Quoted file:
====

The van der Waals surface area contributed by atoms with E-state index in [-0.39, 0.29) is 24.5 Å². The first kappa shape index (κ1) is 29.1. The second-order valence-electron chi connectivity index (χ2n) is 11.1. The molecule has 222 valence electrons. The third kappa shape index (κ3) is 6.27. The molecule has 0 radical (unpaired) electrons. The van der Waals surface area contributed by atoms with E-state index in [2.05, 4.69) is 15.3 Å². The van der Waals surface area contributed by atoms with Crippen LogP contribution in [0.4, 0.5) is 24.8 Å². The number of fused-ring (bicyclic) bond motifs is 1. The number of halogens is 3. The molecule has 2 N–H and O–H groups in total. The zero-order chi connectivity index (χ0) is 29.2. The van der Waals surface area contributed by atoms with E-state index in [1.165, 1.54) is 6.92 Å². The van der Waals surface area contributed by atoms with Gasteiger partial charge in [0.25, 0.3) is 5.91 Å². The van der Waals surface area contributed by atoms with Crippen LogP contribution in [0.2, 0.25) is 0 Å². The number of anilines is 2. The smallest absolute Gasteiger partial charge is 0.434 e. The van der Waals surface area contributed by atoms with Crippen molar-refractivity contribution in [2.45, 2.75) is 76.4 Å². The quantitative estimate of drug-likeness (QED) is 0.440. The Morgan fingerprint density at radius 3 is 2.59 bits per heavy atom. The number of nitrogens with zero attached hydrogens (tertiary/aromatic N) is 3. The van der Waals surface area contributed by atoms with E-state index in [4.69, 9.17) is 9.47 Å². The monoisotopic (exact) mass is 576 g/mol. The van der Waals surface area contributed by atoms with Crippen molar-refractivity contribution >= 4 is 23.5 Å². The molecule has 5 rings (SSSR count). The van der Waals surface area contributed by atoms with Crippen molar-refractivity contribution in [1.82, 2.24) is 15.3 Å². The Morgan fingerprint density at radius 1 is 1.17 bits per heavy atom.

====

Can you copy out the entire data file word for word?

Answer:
The van der Waals surface area contributed by atoms with E-state index in [-0.39, 0.29) is 24.5 Å². The first kappa shape index (κ1) is 29.1. The second-order valence-electron chi connectivity index (χ2n) is 11.1. The molecule has 222 valence electrons. The third kappa shape index (κ3) is 6.27. The molecule has 0 radical (unpaired) electrons. The van der Waals surface area contributed by atoms with E-state index in [2.05, 4.69) is 15.3 Å². The van der Waals surface area contributed by atoms with Crippen LogP contribution in [0.4, 0.5) is 24.8 Å². The number of fused-ring (bicyclic) bond motifs is 1. The number of halogens is 3. The molecule has 2 N–H and O–H groups in total. The zero-order chi connectivity index (χ0) is 29.2. The van der Waals surface area contributed by atoms with E-state index in [1.165, 1.54) is 6.92 Å². The van der Waals surface area contributed by atoms with Gasteiger partial charge in [0.25, 0.3) is 5.91 Å². The van der Waals surface area contributed by atoms with Crippen LogP contribution in [0.2, 0.25) is 0 Å². The number of anilines is 2. The smallest absolute Gasteiger partial charge is 0.434 e. The van der Waals surface area contributed by atoms with Crippen molar-refractivity contribution in [2.45, 2.75) is 76.4 Å². The quantitative estimate of drug-likeness (QED) is 0.440. The Morgan fingerprint density at radius 3 is 2.59 bits per heavy atom. The number of nitrogens with zero attached hydrogens (tertiary/aromatic N) is 3. The van der Waals surface area contributed by atoms with E-state index in [4.69, 9.17) is 9.47 Å². The monoisotopic (exact) mass is 576 g/mol. The van der Waals surface area contributed by atoms with Crippen molar-refractivity contribution >= 4 is 23.5 Å². The molecule has 5 rings (SSSR count). The van der Waals surface area contributed by atoms with Crippen molar-refractivity contribution in [1.82, 2.24) is 15.3 Å². The Morgan fingerprint density at radius 1 is 1.17 bits per heavy atom.